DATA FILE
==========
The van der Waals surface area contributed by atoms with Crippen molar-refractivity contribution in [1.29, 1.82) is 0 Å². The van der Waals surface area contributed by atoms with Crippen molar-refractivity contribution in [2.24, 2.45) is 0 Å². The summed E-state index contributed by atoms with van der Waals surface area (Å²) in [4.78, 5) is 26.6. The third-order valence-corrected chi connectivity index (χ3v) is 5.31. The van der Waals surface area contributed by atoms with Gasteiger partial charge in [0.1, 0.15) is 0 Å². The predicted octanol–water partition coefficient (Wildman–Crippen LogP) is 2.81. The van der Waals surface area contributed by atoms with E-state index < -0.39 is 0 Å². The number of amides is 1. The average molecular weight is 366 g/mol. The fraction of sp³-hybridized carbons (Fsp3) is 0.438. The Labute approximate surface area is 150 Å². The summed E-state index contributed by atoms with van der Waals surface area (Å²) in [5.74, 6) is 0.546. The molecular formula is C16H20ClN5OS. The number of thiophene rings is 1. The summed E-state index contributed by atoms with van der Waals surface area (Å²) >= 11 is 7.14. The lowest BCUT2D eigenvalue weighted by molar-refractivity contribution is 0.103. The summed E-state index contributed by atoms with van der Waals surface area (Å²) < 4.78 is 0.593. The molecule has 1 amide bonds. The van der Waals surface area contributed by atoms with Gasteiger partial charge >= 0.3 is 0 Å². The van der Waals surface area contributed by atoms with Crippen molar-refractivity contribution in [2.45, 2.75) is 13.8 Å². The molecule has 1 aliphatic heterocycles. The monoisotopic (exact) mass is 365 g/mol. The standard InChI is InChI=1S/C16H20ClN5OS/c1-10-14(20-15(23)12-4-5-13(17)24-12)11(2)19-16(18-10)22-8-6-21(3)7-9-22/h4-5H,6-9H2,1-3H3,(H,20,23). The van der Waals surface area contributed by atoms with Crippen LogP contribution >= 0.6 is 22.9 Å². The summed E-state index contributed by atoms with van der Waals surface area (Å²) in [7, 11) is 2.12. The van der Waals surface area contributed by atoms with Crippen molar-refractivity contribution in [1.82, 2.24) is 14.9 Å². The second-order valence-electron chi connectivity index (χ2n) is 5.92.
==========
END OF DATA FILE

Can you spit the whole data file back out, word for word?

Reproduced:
The van der Waals surface area contributed by atoms with Crippen molar-refractivity contribution in [1.29, 1.82) is 0 Å². The van der Waals surface area contributed by atoms with Crippen molar-refractivity contribution in [2.24, 2.45) is 0 Å². The summed E-state index contributed by atoms with van der Waals surface area (Å²) in [4.78, 5) is 26.6. The third-order valence-corrected chi connectivity index (χ3v) is 5.31. The van der Waals surface area contributed by atoms with Gasteiger partial charge in [0.1, 0.15) is 0 Å². The predicted octanol–water partition coefficient (Wildman–Crippen LogP) is 2.81. The van der Waals surface area contributed by atoms with E-state index < -0.39 is 0 Å². The number of amides is 1. The average molecular weight is 366 g/mol. The fraction of sp³-hybridized carbons (Fsp3) is 0.438. The Labute approximate surface area is 150 Å². The summed E-state index contributed by atoms with van der Waals surface area (Å²) in [5.74, 6) is 0.546. The molecular formula is C16H20ClN5OS. The number of thiophene rings is 1. The summed E-state index contributed by atoms with van der Waals surface area (Å²) >= 11 is 7.14. The lowest BCUT2D eigenvalue weighted by molar-refractivity contribution is 0.103. The summed E-state index contributed by atoms with van der Waals surface area (Å²) < 4.78 is 0.593. The molecule has 1 amide bonds. The van der Waals surface area contributed by atoms with Gasteiger partial charge >= 0.3 is 0 Å². The van der Waals surface area contributed by atoms with Crippen molar-refractivity contribution in [2.45, 2.75) is 13.8 Å². The molecule has 1 aliphatic heterocycles. The monoisotopic (exact) mass is 365 g/mol. The standard InChI is InChI=1S/C16H20ClN5OS/c1-10-14(20-15(23)12-4-5-13(17)24-12)11(2)19-16(18-10)22-8-6-21(3)7-9-22/h4-5H,6-9H2,1-3H3,(H,20,23). The van der Waals surface area contributed by atoms with Crippen LogP contribution >= 0.6 is 22.9 Å². The summed E-state index contributed by atoms with van der Waals surface area (Å²) in [7, 11) is 2.12. The van der Waals surface area contributed by atoms with Crippen molar-refractivity contribution in [1.82, 2.24) is 14.9 Å². The second-order valence-electron chi connectivity index (χ2n) is 5.92.